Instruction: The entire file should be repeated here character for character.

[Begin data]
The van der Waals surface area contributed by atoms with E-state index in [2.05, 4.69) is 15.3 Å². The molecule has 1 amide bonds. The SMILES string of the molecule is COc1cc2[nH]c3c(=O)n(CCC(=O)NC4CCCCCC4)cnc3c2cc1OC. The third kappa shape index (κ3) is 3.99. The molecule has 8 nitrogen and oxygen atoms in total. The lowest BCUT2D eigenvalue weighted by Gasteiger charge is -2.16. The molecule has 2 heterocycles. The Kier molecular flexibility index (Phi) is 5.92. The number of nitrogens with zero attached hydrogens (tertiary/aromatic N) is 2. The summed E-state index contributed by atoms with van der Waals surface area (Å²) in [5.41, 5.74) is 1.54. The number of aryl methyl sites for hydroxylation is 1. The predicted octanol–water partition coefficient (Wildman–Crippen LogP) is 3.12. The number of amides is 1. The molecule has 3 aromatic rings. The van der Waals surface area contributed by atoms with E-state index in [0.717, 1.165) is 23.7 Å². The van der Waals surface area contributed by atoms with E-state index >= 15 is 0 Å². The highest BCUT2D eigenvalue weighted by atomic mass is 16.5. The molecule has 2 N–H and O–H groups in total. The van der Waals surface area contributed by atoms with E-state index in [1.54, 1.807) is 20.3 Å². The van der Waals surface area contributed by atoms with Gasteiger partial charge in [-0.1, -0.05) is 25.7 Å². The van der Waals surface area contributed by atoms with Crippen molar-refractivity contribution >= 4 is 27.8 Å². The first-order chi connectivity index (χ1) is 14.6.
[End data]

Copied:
The van der Waals surface area contributed by atoms with E-state index in [2.05, 4.69) is 15.3 Å². The molecule has 1 amide bonds. The SMILES string of the molecule is COc1cc2[nH]c3c(=O)n(CCC(=O)NC4CCCCCC4)cnc3c2cc1OC. The third kappa shape index (κ3) is 3.99. The molecule has 8 nitrogen and oxygen atoms in total. The lowest BCUT2D eigenvalue weighted by Gasteiger charge is -2.16. The molecule has 2 heterocycles. The Kier molecular flexibility index (Phi) is 5.92. The number of nitrogens with zero attached hydrogens (tertiary/aromatic N) is 2. The summed E-state index contributed by atoms with van der Waals surface area (Å²) in [5.41, 5.74) is 1.54. The number of aryl methyl sites for hydroxylation is 1. The predicted octanol–water partition coefficient (Wildman–Crippen LogP) is 3.12. The number of amides is 1. The molecule has 3 aromatic rings. The van der Waals surface area contributed by atoms with E-state index in [0.717, 1.165) is 23.7 Å². The van der Waals surface area contributed by atoms with E-state index >= 15 is 0 Å². The highest BCUT2D eigenvalue weighted by atomic mass is 16.5. The molecule has 2 N–H and O–H groups in total. The van der Waals surface area contributed by atoms with E-state index in [1.54, 1.807) is 20.3 Å². The van der Waals surface area contributed by atoms with Gasteiger partial charge in [-0.1, -0.05) is 25.7 Å². The van der Waals surface area contributed by atoms with Crippen molar-refractivity contribution >= 4 is 27.8 Å². The first-order chi connectivity index (χ1) is 14.6.